Impression from an impact report

What and how to communicate from your impact report?

The impact analyses we conduct provide you with extensive and detailed insights into the sustainability performances of your company and/or delivered products or services. To communicate about these insights clearly, a translation is needed. And clear choices; which insights do you want to communicate? And which are less relevant? How do you communicate in a clear, comprehensive, and honest manner about something as complex as the impact of your activities?

This depends on who your customers are. Who are they? What do they already know? And what do they want or need to know?

By sharing the results with your employees/colleagues, you can involve them in your sustainable achievements. For them, the outcomes of the impact report are interesting; how does your product/organisation score on sustainability? For example, where does the largest environmental impact (=hotspot) come from? And what are the consequences of the insights; how are these taken into account in strategic decisions? And what will your employees notice in their own tasks?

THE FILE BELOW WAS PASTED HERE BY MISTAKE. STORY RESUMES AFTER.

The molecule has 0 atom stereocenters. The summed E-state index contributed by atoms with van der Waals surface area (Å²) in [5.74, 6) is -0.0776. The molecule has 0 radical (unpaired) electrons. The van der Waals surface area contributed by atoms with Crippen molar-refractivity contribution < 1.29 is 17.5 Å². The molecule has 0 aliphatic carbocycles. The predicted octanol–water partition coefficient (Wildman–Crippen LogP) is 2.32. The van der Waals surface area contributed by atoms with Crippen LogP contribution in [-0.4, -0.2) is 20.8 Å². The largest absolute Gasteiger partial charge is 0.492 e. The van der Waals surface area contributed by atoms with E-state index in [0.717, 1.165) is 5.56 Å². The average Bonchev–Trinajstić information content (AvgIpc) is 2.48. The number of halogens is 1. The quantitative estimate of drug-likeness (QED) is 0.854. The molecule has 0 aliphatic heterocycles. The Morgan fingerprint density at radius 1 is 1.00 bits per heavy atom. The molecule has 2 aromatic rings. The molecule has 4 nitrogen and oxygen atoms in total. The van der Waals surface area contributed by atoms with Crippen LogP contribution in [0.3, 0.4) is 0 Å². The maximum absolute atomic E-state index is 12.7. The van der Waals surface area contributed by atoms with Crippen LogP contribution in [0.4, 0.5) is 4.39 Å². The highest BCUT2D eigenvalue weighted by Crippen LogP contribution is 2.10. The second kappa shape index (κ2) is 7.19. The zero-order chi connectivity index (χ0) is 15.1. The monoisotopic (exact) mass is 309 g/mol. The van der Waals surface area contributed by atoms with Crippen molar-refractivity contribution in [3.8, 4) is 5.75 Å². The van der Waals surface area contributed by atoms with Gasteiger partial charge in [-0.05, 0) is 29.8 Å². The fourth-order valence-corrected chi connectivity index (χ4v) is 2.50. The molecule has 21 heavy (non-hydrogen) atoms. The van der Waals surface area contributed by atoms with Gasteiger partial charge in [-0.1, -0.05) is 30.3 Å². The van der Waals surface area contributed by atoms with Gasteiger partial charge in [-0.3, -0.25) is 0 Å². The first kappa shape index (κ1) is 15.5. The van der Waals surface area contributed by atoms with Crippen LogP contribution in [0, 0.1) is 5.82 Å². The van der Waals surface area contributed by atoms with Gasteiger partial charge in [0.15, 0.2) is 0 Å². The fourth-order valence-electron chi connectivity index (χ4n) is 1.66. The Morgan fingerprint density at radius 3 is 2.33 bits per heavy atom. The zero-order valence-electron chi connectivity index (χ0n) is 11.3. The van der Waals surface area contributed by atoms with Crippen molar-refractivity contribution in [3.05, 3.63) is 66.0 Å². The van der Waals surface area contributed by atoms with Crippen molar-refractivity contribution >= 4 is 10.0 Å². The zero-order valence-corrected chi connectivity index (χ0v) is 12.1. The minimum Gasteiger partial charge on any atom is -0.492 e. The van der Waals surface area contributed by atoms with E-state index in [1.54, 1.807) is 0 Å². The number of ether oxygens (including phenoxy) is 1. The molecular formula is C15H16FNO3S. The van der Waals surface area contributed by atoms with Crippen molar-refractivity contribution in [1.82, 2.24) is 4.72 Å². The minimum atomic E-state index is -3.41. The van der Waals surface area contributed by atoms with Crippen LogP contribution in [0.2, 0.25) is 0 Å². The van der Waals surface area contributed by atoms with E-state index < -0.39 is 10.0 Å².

• For a B2B audience, it's interesting to communicate about the consequences for your customers. How does a 20% reduction in climate impact on your side, for example, affect the supply chain of your customers? Additionally, you can use the insights to differentiate yourself and convince leads that you add extra value. And to excite and retain current customers.